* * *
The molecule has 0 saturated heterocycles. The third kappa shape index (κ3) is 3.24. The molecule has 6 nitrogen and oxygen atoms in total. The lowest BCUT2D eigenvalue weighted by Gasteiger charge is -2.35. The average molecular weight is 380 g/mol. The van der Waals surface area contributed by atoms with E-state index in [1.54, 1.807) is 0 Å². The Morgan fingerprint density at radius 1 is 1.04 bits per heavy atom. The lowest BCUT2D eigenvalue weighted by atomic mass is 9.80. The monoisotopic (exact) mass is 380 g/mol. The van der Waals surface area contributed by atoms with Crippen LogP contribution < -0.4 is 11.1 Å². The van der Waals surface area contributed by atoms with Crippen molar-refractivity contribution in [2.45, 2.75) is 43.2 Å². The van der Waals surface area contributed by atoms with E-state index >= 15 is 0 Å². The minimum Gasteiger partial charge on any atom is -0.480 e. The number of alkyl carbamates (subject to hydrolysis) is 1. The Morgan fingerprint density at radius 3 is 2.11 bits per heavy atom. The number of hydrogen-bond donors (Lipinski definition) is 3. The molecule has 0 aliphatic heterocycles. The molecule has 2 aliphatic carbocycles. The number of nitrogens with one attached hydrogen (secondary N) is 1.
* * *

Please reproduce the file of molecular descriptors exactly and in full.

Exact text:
The molecule has 0 saturated heterocycles. The third kappa shape index (κ3) is 3.24. The molecule has 6 nitrogen and oxygen atoms in total. The lowest BCUT2D eigenvalue weighted by Gasteiger charge is -2.35. The average molecular weight is 380 g/mol. The van der Waals surface area contributed by atoms with E-state index in [1.54, 1.807) is 0 Å². The Morgan fingerprint density at radius 1 is 1.04 bits per heavy atom. The lowest BCUT2D eigenvalue weighted by atomic mass is 9.80. The monoisotopic (exact) mass is 380 g/mol. The van der Waals surface area contributed by atoms with Crippen LogP contribution < -0.4 is 11.1 Å². The van der Waals surface area contributed by atoms with Crippen molar-refractivity contribution in [2.45, 2.75) is 43.2 Å². The van der Waals surface area contributed by atoms with E-state index >= 15 is 0 Å². The minimum Gasteiger partial charge on any atom is -0.480 e. The number of alkyl carbamates (subject to hydrolysis) is 1. The Morgan fingerprint density at radius 3 is 2.11 bits per heavy atom. The number of hydrogen-bond donors (Lipinski definition) is 3. The molecule has 0 aliphatic heterocycles. The molecule has 2 aliphatic carbocycles. The number of nitrogens with one attached hydrogen (secondary N) is 1.